sets up the vDSO VMO, before it starts the first userspace process and
gives it the VMO handle. At compile time, the offset into the vDSO image
of the
[`vdso_constants`](/zircon/kernel/lib/userabi/include/lib/userabi/vdso-constants.h)
data structure is extracted from the vDSO ELF file that will be embedded
in the kernel. At boot time, the kernel temporarily maps the pages of
the VMO covering `vdso_constants` into its own address space long enough
to initialize the structure with the right values for the current run of
the system.
### Enforcement
The vDSO entry points are the only means to enter the kernel for system
calls. The machine-specific instructions used to enter the kernel (e.g.
`syscall` on x86) are not part of the system ABI and it's invalid for
user code to execute such instructions directly. The interface between
the kernel and the vDSO code is a private implementation detail.
Because the vDSO is itself normal code that executes in userspace, the
kernel must robustly handle all possible entries into kernel mode from
userspace. However, potential kernel bugs can be mitigated somewhat by
enforcing that each kernel entry be made only from the proper vDSO code.
This enforcement also avoids developers of userspace code circumventing
the ABI rules (because of ignorance, malice, or misguided intent to work
around some perceived limitation of the official ABI), which could lead
to the private kernel-vDSO interface becoming a *de facto* ABI for
application code.
The kernel enforces correct use of the vDSO in two ways:
1. It constrains how the vDSO VMO can be mapped into a process.
When a [`zx_vmar_map()`] call is made using the vDSO VMO and
requesting `ZX_VM_PERM_EXECUTE`, the kernel requires that the offset
and size of the mapping exactly match the vDSO's executable segment.
It also allows only one such mapping. Once the valid vDSO mapping
has been established in a process, it cannot be removed. Attempts to
map the vDSO a second time into the same process, to unmap the vDSO
code from a process, or to make an executable mapping of the vDSO
that don't use the correct offset and size, fail with
`ZX_ERR_ACCESS_DENIED`.
At compile time, the offset and size of the vDSO's code segment are
extracted from the vDSO ELF file and used as constants in the
kernel's mapping enforcement code.
When the one valid vDSO mapping is established in a process, the
kernel records the address for that process so it can be checked
quickly.
2. It constrains what PC locations can be used to enter the kernel.
When a user thread enters the kernel for a system call, a register
indicates which low-level system call is being invoked. The
low-level system calls are the private interface between the kernel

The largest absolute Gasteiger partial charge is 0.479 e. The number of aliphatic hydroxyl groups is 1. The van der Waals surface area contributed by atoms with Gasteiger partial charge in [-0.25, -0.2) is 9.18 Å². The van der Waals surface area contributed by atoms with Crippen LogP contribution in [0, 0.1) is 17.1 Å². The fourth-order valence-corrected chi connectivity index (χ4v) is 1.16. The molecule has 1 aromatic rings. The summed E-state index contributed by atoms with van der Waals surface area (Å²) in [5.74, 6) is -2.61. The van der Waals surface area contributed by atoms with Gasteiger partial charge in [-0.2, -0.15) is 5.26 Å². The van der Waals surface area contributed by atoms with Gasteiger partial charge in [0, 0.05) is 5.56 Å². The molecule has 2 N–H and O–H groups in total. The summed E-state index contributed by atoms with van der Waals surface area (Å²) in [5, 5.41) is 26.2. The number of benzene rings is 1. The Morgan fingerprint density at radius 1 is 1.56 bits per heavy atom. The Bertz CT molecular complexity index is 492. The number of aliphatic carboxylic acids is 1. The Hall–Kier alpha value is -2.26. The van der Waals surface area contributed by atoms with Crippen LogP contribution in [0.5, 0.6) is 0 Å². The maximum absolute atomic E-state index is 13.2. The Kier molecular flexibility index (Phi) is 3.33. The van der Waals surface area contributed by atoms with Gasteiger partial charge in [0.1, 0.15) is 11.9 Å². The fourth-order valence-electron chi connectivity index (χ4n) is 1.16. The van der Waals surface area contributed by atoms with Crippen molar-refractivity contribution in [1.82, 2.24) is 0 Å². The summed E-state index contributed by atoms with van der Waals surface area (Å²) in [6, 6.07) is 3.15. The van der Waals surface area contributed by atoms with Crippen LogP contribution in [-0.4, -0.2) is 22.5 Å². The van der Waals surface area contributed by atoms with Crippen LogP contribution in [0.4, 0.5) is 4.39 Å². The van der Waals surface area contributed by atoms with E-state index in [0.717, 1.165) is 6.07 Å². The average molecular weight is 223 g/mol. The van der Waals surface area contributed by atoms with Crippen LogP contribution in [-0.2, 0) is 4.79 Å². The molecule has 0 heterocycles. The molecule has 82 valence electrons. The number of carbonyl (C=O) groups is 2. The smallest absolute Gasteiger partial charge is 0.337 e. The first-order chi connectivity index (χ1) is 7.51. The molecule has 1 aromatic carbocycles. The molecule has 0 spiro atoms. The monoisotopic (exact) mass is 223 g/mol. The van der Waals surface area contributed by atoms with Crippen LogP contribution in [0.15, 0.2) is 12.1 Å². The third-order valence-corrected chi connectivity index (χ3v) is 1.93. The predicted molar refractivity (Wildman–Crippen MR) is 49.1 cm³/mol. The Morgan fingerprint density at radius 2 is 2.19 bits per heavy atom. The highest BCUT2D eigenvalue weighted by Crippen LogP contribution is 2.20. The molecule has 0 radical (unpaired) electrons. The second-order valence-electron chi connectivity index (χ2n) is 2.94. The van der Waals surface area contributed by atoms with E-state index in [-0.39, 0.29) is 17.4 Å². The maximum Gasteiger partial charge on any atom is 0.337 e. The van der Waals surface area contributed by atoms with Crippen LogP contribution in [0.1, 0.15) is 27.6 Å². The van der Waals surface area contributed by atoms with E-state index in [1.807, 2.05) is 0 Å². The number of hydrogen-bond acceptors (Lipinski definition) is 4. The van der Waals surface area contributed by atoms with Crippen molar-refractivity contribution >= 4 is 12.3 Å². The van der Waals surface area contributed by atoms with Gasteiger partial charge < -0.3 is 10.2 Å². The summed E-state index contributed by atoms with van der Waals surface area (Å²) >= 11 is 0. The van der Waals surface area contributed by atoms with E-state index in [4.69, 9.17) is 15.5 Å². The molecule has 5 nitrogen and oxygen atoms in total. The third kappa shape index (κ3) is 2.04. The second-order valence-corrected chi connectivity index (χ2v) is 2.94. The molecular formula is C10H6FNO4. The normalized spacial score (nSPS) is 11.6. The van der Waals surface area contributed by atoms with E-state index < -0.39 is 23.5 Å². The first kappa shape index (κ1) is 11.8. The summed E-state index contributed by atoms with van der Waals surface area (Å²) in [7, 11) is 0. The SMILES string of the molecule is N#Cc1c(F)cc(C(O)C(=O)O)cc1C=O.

and the vDSO; many correspond directly the system calls in the
public ABI, but others do not.
For each low-level system call, there is a fixed set of PC locations
in the vDSO code that invoke that call. The source code for the vDSO
defines internal symbols identifying each such location. At compile
time, these locations are extracted from the vDSO's symbol table and
used to generate kernel code that defines a PC validity predicate
for each low-level system call. Since there is only one definition
of the vDSO code used by all user processes in the system, these
predicates simply check for known, valid, constant offsets from the
beginning of the vDSO code segment.
On entry to the kernel for a system call, the kernel examines the PC
location of the `syscall` instruction on x86 (or equivalent
instruction on other machines). It subtracts the base address of the
vDSO code recorded for the process at [`zx_vmar_map()`] time from
the PC, and passes the resulting offset to the validity predicate
for the system call being invoked. If the predicate rules the PC
invalid, the calling thread is not allowed to proceed with the
system call and instead takes a synthetic exception similar to the
machine exception that would result from invoking an undefined or
privileged machine instruction.
### Variants
**TODO(mcgrathr)**: vDSO *variants* are an experimental feature that is
not yet in real use. There is a proof-of-concept implementation and
simple tests, but more work is required to implement the concept
robustly and determine what variants will be made available. The concept
is to provide variants of the vDSO image that export only a subset of
the full vDSO system call interface. For example, system calls intended
only for use by device drivers might be elided from the vDSO variant
used for normal application code.
[`zx_process_start()]: /docs/reference/syscalls/process_start.md
[`zx_system_get_num_cpus()`]: /docs/reference/syscalls/system_get_num_cpus.md
[`zx_system_get_version_string()`]: /docs/reference/syscalls/system_get_version_string.md
[`zx_ticks_per_second()`]: /docs/reference/syscalls/ticks_per_second.md
[`zx_vmar_map()`]: /docs/reference/syscalls/vmar_map.md